Wednesday, May 20, 2009

Bear Market 2007-Present



Chart from Clusterstock.com

The great bear market of 2007 to present saw the market drop 57% from 1565
to 666. We've rallied almost 40% off the lows but the we're far from a new high. The S&P 500 closed around 930 and would need to rally another 70% to make a new high.

Sunday, May 17, 2009

Bear Market 1990 & Gulf War



Chart from Clusterstock.com

This bear market coincided with the presidency of George Bush Sr. and the Gulf War. This bear market was very short and the market dropped 19.9% from July 1990 to October 1990. The S&P 500 traded down from 368.95 to 295.54 and then recovered to make new highs.

Bear Market Crash 1987



Chart from Clusterstock.com

On "BLACK MONDAY" stock market went down over 22.6% on October 19th 1987. The S&P 500hit a high of 336.77 on August 25th 1987 and fell 33.2% to a low of 223.92 in December 1987. This recovery began a 12 year bull market which reached a nominal high in October 2007 of 1578.

Saturday, May 16, 2009

Bear Market 1981-1982


Chart from Clusterstock.com

On November 28, 1980 the S&P 500 hit a high of 140.52 and then proceeded to go down 27.1% to 102.42 in August 1982. During this time the S&P 500 formed a base for 5 months and then went up 64.6% off the lows to 168.62 in August 1983. It's note worthy that Ronald Reagan was president during this time where tax rates were lowered and credit(Debt) was expanded greatly. Many people think Ronald Reagan was a great president but probably at the expense of future generations? I can't argue that Reagan wasn't because I enjoyed prosperity during this time just as every other American did.

Great Bear Market 1973-1974



Chart from Clusterstock.com

The bear market of 1973-1974 is considered one of the great bear markets like 1929-1932, 1937-1938, 1939-1942, 2000-2002, and 2007-present. On January 11th 1973 the S&P 500 hit a high of 120.24 and then proceeded to drop 48.2% to a low of 62.28 in October of 1974. The bear market lasted 20.7 months and rallied 29% to a high of 82.76 over the next 12 months. I think Richard Nixon getting the country off the gold reserve standard in 1971 and the expansion of the money supply over the next 38 years is the main reason the country faces the economic problems today. The S&P 500 increased 25 times from the low of 62.28 to 1578 in October of 2007. If that isn't a huge bubble I don't know what is. I think the S&P 500 will go below 400 before the end of 2010. Only time will tell.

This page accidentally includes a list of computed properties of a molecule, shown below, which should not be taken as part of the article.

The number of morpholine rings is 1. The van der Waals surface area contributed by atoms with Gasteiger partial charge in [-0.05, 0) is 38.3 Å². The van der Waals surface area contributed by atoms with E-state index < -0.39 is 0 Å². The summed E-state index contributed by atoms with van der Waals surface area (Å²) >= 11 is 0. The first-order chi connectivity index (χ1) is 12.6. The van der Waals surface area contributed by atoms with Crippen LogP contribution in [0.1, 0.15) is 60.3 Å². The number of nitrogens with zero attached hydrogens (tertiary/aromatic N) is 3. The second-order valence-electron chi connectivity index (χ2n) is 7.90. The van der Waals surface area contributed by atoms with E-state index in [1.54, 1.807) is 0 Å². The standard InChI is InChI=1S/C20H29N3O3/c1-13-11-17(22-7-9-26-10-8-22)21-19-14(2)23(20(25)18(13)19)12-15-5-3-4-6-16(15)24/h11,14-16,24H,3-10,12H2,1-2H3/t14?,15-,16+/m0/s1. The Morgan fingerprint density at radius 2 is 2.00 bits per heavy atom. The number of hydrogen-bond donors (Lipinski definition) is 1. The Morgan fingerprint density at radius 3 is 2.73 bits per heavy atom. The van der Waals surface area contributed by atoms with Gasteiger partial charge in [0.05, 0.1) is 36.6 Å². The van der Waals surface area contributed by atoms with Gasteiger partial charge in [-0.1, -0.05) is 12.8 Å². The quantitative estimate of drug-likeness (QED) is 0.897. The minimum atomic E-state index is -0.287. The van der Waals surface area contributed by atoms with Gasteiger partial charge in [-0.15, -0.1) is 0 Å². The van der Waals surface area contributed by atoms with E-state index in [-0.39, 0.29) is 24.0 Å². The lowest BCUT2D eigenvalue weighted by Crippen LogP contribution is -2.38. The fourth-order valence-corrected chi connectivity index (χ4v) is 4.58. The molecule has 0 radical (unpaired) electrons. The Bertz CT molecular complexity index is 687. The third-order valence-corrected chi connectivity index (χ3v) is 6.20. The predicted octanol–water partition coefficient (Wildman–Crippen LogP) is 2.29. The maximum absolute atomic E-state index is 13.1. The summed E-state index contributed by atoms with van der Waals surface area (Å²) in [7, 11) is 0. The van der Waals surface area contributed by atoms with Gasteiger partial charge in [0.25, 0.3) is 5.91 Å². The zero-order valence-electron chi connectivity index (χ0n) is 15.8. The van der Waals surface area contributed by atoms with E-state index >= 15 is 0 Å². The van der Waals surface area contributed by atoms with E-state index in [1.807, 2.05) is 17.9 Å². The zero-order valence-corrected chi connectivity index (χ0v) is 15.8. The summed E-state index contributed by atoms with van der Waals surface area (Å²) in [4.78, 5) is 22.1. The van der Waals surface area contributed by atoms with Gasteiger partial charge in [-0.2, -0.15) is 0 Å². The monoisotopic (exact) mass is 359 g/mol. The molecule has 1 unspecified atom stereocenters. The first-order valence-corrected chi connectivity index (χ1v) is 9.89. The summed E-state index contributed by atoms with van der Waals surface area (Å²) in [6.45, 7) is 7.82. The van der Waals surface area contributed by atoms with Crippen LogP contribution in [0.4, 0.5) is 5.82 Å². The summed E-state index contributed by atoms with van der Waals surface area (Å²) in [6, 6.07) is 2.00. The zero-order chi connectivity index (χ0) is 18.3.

Tuesday, May 12, 2009

Bear Market 1968-1970


Chart from Clusterstock.com

This bear market started in November 1968 and fell 36.8%. Over 17 months the market fell to a low of 69.29 in June of 1970. The president of the United States during this time was Richard Nixon. Over the next 32 months the market rallied to around 100for the S&P 500 index.

Bear Market 1966-1967



Chart from Clusterstock.com

Above is the depiction of the bear market from February 1966 to December 1966. The S&P 500 topped out at 96.04 and dropped to 73.20 which is roughly a 24% decline. The market then rallied 33% for the next 12 months to new highs of 97.35. The main point here is to SELL high and Buy Low using a moving average crossover and your returns would have been much better than just BUY and HOLD/HOPE.

Monday, May 11, 2009

Bear Market 1961-1962



Chart from Clusterstock.com

The S&P 500 hit a high of 72.64 in December of 1961 before dropping for 7 months. The low was hit in July of 1962 at 52.32. This was a 28% decline off the highs in total. The market based out for 5 months before rallying for a 33% gain over the next 12 months. John Fitzgerald Kennedy was the president during this time period.